The Guardian recently did an interview with author Elaine Kasket on the dilemma’s faced when dealing with digital data after our deaths. Elaine is a psychologist in London and the author of the recently released book, All the Ghosts in the Machine: Illusions of Immortality in the Digital Age.
It’s a nice interview that covers many different topics including how social media accounts are affected both by the deceased and the grieving after a death as well as how these service have affected the way we now mourn.
Along the lines of that last topic I’ll share one interview question which made me ponder on it for a while:
Have social media changed how we mourn?From The Guardian interview of Elaine Kasket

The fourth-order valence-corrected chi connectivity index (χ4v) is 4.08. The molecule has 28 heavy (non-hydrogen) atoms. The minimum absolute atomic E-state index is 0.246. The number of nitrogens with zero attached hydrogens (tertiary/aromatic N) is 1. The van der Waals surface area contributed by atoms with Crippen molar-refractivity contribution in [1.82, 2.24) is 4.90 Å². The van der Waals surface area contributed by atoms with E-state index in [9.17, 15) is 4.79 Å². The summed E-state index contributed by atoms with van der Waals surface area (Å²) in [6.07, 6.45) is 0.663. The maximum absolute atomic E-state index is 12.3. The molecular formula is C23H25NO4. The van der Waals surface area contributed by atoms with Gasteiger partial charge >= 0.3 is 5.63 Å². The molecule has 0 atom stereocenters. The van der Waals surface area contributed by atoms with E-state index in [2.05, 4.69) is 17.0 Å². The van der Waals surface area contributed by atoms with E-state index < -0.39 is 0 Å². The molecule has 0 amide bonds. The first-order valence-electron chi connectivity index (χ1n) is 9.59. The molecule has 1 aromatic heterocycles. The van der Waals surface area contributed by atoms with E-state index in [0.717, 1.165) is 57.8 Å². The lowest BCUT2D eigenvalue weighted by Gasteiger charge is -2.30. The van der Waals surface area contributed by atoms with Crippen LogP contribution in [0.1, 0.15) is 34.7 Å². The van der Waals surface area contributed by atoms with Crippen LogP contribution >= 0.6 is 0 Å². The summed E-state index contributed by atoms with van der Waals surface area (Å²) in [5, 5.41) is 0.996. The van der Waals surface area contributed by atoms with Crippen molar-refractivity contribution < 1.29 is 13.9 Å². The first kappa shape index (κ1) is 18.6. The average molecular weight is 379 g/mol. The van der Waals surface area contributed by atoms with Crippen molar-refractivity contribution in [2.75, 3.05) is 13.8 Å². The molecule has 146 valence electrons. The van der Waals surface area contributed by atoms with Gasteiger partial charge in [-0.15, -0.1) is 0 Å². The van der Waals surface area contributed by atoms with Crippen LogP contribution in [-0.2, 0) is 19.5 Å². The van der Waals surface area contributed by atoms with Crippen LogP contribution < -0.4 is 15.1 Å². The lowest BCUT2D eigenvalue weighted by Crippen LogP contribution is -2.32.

It makes the deceased much more present. The industrial revolution, with its hospitals and suburban cemeteries, enabled us to keep death at arm’s length. But the internet is tailor-made for continuing bonds; it makes it exceptionally easy, because the dead live in tech already. There’s dead people’s data everywhere: their Amazon reviews, their Trip Advisor recommendations. You may encounter something that influences you and have no idea whether it is authored by a dead or a live person. The dead remain socially active in a way that is unprecedented. They are undifferentiated, ambiguously there.